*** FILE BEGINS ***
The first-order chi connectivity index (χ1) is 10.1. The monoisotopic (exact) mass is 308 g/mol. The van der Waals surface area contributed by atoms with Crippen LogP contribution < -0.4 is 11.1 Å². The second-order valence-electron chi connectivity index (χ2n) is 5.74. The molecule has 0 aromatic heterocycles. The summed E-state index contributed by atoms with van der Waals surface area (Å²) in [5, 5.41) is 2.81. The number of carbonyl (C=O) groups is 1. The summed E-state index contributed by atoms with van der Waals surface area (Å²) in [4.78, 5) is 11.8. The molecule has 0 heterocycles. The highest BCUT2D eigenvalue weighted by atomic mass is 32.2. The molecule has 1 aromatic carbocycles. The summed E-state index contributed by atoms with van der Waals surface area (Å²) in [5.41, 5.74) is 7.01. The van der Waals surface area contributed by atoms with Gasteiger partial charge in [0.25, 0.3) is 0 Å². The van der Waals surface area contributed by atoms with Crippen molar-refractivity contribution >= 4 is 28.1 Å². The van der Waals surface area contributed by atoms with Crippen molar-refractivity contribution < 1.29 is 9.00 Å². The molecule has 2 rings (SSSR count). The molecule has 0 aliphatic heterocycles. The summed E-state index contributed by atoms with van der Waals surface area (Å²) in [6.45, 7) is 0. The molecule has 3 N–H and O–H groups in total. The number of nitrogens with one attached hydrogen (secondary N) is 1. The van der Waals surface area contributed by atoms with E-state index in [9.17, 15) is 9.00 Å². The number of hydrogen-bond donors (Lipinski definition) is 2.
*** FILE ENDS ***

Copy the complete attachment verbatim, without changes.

The first-order chi connectivity index (χ1) is 10.1. The monoisotopic (exact) mass is 308 g/mol. The van der Waals surface area contributed by atoms with Crippen LogP contribution < -0.4 is 11.1 Å². The second-order valence-electron chi connectivity index (χ2n) is 5.74. The molecule has 0 aromatic heterocycles. The summed E-state index contributed by atoms with van der Waals surface area (Å²) in [5, 5.41) is 2.81. The number of carbonyl (C=O) groups is 1. The summed E-state index contributed by atoms with van der Waals surface area (Å²) in [4.78, 5) is 11.8. The molecule has 0 heterocycles. The highest BCUT2D eigenvalue weighted by atomic mass is 32.2. The molecule has 1 aromatic carbocycles. The summed E-state index contributed by atoms with van der Waals surface area (Å²) in [5.41, 5.74) is 7.01. The van der Waals surface area contributed by atoms with Gasteiger partial charge in [0.25, 0.3) is 0 Å². The van der Waals surface area contributed by atoms with Crippen molar-refractivity contribution >= 4 is 28.1 Å². The van der Waals surface area contributed by atoms with Crippen molar-refractivity contribution < 1.29 is 9.00 Å². The molecule has 2 rings (SSSR count). The molecule has 0 aliphatic heterocycles. The summed E-state index contributed by atoms with van der Waals surface area (Å²) in [6.45, 7) is 0. The molecule has 3 N–H and O–H groups in total. The number of nitrogens with one attached hydrogen (secondary N) is 1. The van der Waals surface area contributed by atoms with E-state index in [9.17, 15) is 9.00 Å². The number of hydrogen-bond donors (Lipinski definition) is 2.